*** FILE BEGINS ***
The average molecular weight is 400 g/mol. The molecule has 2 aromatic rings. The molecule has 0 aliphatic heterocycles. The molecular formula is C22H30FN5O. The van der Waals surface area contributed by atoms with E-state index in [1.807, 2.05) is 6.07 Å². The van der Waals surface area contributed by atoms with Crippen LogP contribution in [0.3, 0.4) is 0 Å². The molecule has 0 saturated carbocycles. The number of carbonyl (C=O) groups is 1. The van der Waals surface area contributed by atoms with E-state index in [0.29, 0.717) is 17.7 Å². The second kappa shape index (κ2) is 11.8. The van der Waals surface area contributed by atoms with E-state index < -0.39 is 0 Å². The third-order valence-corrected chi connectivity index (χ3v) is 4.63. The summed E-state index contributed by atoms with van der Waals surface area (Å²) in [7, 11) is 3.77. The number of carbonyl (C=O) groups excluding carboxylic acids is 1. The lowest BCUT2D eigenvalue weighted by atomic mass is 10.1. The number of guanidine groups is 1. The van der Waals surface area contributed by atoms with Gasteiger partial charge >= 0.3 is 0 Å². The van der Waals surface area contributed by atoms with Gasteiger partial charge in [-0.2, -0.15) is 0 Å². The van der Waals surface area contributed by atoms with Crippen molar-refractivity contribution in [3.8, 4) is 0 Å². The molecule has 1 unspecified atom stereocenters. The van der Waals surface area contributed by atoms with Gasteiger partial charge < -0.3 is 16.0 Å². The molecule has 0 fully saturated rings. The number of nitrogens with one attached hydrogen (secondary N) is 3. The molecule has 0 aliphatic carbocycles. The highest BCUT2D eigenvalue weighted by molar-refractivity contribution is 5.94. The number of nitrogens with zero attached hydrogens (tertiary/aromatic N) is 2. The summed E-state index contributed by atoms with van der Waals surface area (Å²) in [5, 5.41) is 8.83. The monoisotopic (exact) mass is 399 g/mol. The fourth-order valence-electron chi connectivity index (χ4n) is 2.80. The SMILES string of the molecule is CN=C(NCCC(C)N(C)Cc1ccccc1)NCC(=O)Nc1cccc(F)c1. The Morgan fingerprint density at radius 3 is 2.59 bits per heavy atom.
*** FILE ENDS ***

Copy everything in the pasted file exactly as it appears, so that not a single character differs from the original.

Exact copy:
The average molecular weight is 400 g/mol. The molecule has 2 aromatic rings. The molecule has 0 aliphatic heterocycles. The molecular formula is C22H30FN5O. The van der Waals surface area contributed by atoms with E-state index in [1.807, 2.05) is 6.07 Å². The van der Waals surface area contributed by atoms with Crippen LogP contribution in [0.3, 0.4) is 0 Å². The molecule has 0 saturated carbocycles. The number of carbonyl (C=O) groups is 1. The van der Waals surface area contributed by atoms with E-state index in [0.29, 0.717) is 17.7 Å². The second kappa shape index (κ2) is 11.8. The van der Waals surface area contributed by atoms with E-state index < -0.39 is 0 Å². The third-order valence-corrected chi connectivity index (χ3v) is 4.63. The summed E-state index contributed by atoms with van der Waals surface area (Å²) in [7, 11) is 3.77. The number of carbonyl (C=O) groups excluding carboxylic acids is 1. The lowest BCUT2D eigenvalue weighted by atomic mass is 10.1. The number of guanidine groups is 1. The van der Waals surface area contributed by atoms with Gasteiger partial charge >= 0.3 is 0 Å². The van der Waals surface area contributed by atoms with Gasteiger partial charge in [-0.2, -0.15) is 0 Å². The van der Waals surface area contributed by atoms with Crippen molar-refractivity contribution in [3.8, 4) is 0 Å². The molecule has 1 unspecified atom stereocenters. The van der Waals surface area contributed by atoms with Gasteiger partial charge < -0.3 is 16.0 Å². The molecule has 0 fully saturated rings. The number of nitrogens with one attached hydrogen (secondary N) is 3. The molecule has 0 aliphatic carbocycles. The highest BCUT2D eigenvalue weighted by molar-refractivity contribution is 5.94. The number of nitrogens with zero attached hydrogens (tertiary/aromatic N) is 2. The summed E-state index contributed by atoms with van der Waals surface area (Å²) in [5, 5.41) is 8.83. The monoisotopic (exact) mass is 399 g/mol. The fourth-order valence-electron chi connectivity index (χ4n) is 2.80. The SMILES string of the molecule is CN=C(NCCC(C)N(C)Cc1ccccc1)NCC(=O)Nc1cccc(F)c1. The Morgan fingerprint density at radius 3 is 2.59 bits per heavy atom.